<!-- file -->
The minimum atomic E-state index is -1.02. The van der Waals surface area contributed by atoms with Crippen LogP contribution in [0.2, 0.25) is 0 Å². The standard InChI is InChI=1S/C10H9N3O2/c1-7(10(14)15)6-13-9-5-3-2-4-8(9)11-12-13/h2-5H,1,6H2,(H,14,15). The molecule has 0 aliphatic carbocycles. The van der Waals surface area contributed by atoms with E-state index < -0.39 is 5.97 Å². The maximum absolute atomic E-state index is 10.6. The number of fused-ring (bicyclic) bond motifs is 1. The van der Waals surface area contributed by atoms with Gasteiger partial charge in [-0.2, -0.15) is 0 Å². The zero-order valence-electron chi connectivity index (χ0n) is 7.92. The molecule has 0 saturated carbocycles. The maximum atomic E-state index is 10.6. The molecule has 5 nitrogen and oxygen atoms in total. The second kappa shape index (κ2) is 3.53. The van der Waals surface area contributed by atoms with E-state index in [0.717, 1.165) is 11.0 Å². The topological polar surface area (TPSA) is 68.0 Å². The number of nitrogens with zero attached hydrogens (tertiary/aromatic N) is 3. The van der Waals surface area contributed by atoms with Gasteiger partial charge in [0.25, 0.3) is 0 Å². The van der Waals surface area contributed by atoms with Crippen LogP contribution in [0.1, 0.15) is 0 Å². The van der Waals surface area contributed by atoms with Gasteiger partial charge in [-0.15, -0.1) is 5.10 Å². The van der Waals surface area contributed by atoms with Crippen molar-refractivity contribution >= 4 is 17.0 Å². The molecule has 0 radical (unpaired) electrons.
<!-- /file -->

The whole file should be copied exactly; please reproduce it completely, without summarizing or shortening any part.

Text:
The minimum atomic E-state index is -1.02. The van der Waals surface area contributed by atoms with Crippen LogP contribution in [0.2, 0.25) is 0 Å². The standard InChI is InChI=1S/C10H9N3O2/c1-7(10(14)15)6-13-9-5-3-2-4-8(9)11-12-13/h2-5H,1,6H2,(H,14,15). The molecule has 0 aliphatic carbocycles. The van der Waals surface area contributed by atoms with E-state index < -0.39 is 5.97 Å². The maximum absolute atomic E-state index is 10.6. The number of fused-ring (bicyclic) bond motifs is 1. The van der Waals surface area contributed by atoms with Gasteiger partial charge in [-0.2, -0.15) is 0 Å². The zero-order valence-electron chi connectivity index (χ0n) is 7.92. The molecule has 0 saturated carbocycles. The maximum atomic E-state index is 10.6. The molecule has 5 nitrogen and oxygen atoms in total. The second kappa shape index (κ2) is 3.53. The van der Waals surface area contributed by atoms with E-state index in [0.717, 1.165) is 11.0 Å². The topological polar surface area (TPSA) is 68.0 Å². The number of nitrogens with zero attached hydrogens (tertiary/aromatic N) is 3. The van der Waals surface area contributed by atoms with Gasteiger partial charge in [0.25, 0.3) is 0 Å². The van der Waals surface area contributed by atoms with Crippen LogP contribution in [0.1, 0.15) is 0 Å². The van der Waals surface area contributed by atoms with Gasteiger partial charge in [-0.15, -0.1) is 5.10 Å². The van der Waals surface area contributed by atoms with Crippen molar-refractivity contribution >= 4 is 17.0 Å². The molecule has 0 radical (unpaired) electrons.